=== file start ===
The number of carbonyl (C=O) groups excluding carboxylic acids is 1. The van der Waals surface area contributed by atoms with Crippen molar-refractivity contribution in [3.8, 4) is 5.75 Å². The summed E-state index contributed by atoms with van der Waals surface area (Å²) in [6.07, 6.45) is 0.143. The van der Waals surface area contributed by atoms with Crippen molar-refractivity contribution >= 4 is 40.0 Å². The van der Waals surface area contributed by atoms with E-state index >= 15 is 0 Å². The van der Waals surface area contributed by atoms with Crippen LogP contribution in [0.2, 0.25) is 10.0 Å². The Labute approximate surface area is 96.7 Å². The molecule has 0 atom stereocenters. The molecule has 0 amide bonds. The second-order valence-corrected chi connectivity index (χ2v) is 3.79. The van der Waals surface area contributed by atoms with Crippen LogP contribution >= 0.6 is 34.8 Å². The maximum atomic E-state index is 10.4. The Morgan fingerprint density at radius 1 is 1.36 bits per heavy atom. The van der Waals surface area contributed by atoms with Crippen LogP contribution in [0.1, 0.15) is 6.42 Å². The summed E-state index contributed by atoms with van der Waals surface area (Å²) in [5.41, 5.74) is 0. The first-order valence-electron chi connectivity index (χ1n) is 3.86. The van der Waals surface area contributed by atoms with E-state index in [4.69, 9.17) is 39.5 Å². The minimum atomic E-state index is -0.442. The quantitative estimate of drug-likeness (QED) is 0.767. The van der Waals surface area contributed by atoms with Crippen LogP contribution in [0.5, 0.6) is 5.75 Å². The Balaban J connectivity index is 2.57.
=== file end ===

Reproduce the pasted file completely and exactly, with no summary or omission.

The number of carbonyl (C=O) groups excluding carboxylic acids is 1. The van der Waals surface area contributed by atoms with Crippen molar-refractivity contribution in [3.8, 4) is 5.75 Å². The summed E-state index contributed by atoms with van der Waals surface area (Å²) in [6.07, 6.45) is 0.143. The van der Waals surface area contributed by atoms with Crippen molar-refractivity contribution >= 4 is 40.0 Å². The van der Waals surface area contributed by atoms with E-state index >= 15 is 0 Å². The van der Waals surface area contributed by atoms with Crippen LogP contribution in [0.2, 0.25) is 10.0 Å². The Labute approximate surface area is 96.7 Å². The molecule has 0 atom stereocenters. The molecule has 0 amide bonds. The second-order valence-corrected chi connectivity index (χ2v) is 3.79. The van der Waals surface area contributed by atoms with Crippen LogP contribution >= 0.6 is 34.8 Å². The maximum atomic E-state index is 10.4. The Morgan fingerprint density at radius 1 is 1.36 bits per heavy atom. The van der Waals surface area contributed by atoms with Crippen LogP contribution in [0.1, 0.15) is 6.42 Å². The summed E-state index contributed by atoms with van der Waals surface area (Å²) in [5.41, 5.74) is 0. The first-order valence-electron chi connectivity index (χ1n) is 3.86. The van der Waals surface area contributed by atoms with E-state index in [4.69, 9.17) is 39.5 Å². The minimum atomic E-state index is -0.442. The quantitative estimate of drug-likeness (QED) is 0.767. The van der Waals surface area contributed by atoms with Crippen LogP contribution in [0.5, 0.6) is 5.75 Å². The Balaban J connectivity index is 2.57.